Gilbert takes readers through multiple facets of creativity, but the most interesting to me was her idea about ideas. (Do you sense a meta theme going on here?) Gilbert describes ideas in a way that many traditional, narrow-minded people would scoff at. Perhaps even scream about. But she follows her own advice to be brave and does it anyway. According to Gilbert, ideas are "a disembodied, energetic life form." (3) She describes ideas as things with no consciousness, but "most certainly [with] will." These ideas move around the world, seeking an artist to help them become realized. Sometimes they plant themselves in the right head, and are attended to right away. But sometimes these ideas are neglected, and if they are ignored for too long, they will simply move on until they are picked up by someone new. It's an abstract concept, but whether you can grasp the idea of ideas being their own self-willed beings or not, Gilbert's ideas coincide with Nancy C. Andreasen's findings about creativity and the unconscious.
When analyzing creativity, it is common to discuss the 'eureka moment'—the moment in which one is overwhelmed with an idea or a solution to a problem. Gilbert would describe this moment as the point in time when an idea enters someone's brain and they latch on to it and commit to materialize it. Andreasen describes the creative process that can be generalized to a variety of creative processes, from finding a scientific solution to writing a poem. Andreasen's explanations and Gilbert's paralleled ideas are below:
The Creative Process (4).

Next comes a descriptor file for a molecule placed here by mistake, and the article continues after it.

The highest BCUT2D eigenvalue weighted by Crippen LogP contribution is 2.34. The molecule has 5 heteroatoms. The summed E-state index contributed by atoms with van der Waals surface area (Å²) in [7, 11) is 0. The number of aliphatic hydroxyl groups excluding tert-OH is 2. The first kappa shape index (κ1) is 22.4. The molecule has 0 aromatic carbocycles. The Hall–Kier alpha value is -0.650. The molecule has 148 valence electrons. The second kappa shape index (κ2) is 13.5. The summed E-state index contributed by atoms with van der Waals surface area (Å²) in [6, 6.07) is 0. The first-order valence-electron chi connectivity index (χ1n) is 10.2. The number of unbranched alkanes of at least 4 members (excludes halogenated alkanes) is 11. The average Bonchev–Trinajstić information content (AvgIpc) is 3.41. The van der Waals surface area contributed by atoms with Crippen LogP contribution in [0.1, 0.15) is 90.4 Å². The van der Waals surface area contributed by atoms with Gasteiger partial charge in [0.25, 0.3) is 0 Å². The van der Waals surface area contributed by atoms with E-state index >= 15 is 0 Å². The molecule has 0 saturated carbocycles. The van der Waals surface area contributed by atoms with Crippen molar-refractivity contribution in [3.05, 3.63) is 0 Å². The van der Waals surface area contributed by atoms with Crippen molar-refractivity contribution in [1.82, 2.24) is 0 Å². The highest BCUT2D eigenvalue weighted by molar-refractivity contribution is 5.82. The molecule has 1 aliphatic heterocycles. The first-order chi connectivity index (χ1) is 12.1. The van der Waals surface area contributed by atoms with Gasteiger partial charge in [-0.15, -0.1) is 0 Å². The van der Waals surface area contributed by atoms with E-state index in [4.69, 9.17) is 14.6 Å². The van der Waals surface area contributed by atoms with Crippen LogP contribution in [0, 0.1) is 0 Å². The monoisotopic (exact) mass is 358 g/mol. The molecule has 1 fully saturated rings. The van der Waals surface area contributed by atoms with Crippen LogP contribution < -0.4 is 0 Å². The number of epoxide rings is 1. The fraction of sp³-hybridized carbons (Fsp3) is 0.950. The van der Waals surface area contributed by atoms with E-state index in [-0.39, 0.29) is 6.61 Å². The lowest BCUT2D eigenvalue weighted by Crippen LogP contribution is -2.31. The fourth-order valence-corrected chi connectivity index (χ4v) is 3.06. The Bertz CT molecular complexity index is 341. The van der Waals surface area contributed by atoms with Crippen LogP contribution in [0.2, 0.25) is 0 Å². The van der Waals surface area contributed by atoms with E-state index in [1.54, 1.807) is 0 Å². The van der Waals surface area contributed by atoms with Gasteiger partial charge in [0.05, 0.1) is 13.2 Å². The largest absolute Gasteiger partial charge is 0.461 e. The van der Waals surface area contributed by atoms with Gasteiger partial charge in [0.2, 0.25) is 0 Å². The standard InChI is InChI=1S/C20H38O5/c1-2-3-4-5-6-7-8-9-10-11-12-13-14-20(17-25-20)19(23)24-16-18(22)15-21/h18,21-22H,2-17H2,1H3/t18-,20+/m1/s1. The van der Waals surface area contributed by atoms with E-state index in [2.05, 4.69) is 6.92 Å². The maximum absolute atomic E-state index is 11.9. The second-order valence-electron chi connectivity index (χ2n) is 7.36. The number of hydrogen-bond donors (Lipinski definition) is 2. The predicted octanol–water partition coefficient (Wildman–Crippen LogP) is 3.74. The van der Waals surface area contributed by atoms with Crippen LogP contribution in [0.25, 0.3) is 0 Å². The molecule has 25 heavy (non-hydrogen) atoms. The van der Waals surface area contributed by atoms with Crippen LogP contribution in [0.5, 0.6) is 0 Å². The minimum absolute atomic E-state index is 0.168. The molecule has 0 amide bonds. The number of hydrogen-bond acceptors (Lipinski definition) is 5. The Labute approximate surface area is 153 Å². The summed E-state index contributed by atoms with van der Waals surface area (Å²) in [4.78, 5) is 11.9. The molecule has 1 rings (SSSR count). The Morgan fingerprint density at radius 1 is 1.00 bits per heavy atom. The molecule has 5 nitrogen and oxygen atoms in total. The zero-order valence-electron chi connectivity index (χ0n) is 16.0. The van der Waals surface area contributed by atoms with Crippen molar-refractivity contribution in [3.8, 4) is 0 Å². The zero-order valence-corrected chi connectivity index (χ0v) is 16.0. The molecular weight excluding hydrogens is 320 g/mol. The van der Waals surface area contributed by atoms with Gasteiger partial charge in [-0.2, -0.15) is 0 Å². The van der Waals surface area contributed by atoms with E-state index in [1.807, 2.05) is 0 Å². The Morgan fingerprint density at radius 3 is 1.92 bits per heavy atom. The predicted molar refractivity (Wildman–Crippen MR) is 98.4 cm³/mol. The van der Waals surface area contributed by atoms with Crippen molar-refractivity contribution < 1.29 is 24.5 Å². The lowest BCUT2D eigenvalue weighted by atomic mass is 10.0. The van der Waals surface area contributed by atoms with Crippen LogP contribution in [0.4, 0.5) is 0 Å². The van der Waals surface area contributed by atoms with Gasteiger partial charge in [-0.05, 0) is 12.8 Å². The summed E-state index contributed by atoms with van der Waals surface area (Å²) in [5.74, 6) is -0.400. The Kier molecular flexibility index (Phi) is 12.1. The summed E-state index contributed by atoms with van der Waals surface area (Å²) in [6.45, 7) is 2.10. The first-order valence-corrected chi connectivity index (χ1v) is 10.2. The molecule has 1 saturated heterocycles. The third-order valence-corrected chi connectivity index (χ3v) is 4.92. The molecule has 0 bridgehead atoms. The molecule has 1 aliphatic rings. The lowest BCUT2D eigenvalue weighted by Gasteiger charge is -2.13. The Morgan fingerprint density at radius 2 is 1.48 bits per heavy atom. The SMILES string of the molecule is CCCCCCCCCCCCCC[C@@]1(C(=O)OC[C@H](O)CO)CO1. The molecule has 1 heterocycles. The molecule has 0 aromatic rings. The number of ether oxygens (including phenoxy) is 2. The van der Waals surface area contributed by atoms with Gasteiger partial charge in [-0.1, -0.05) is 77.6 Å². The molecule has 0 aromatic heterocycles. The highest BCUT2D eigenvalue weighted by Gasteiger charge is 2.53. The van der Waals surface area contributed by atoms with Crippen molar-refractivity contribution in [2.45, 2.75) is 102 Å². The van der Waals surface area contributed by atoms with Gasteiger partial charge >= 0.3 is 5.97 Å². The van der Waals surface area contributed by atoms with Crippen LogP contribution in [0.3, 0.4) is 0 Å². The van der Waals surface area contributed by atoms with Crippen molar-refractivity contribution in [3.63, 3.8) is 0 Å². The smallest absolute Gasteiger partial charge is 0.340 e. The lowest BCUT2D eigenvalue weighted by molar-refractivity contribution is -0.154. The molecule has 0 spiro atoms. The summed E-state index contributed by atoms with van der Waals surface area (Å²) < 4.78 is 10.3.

1. Preparation: a time when basic information or skills are assembled
Gilbert's connection: an idea moves around the world, seeking someone to take it on
2. Incubation: a time where the person does not work consciously to solve a problem, but UNCONSCIOUS connections are being made
Gilbert's connection: an idea enters a person's brain and hangs around to see if the person
will manifest it
3. Inspiration: the eureka moment!
Gilbert's connection: the moment where the person realizes the idea is there and decides to
COMMIT to it!
4. Production: insights are put into a useful form
Gilbert's connection: the creator works to move this idea from their own minds to a product
that is accessible and visible to the world around them
More than likely, Gilbert contracted the idea for Big Magic through a series of realizations and ideas that came from her previous novels. But perhaps, this idea began as a disembodied life form that found its way into Gilbert's unconscious. The Washington Post suggests the double-edged sword of extrinsic and intrinsic motivation that drove Gilbert to write Big Magic:
"You can read…Big Magic as a love letter to her fans and a coded kiss-off to her critics." (3)
Either way, Gilbert provides a thought-provoking creation about creativity, encouraging readers to open their awareness to new ideas and create not without fear, but with a certain respect for the small role that fear can play.
“You can measure your worth by your dedication to your path, not by your successes or failures…You can battle your demons (through therapy, recovery, prayer, or humility) instead of battling your gifts — in part by realizing that your demons were never the ones doing the work, anyhow.” (3)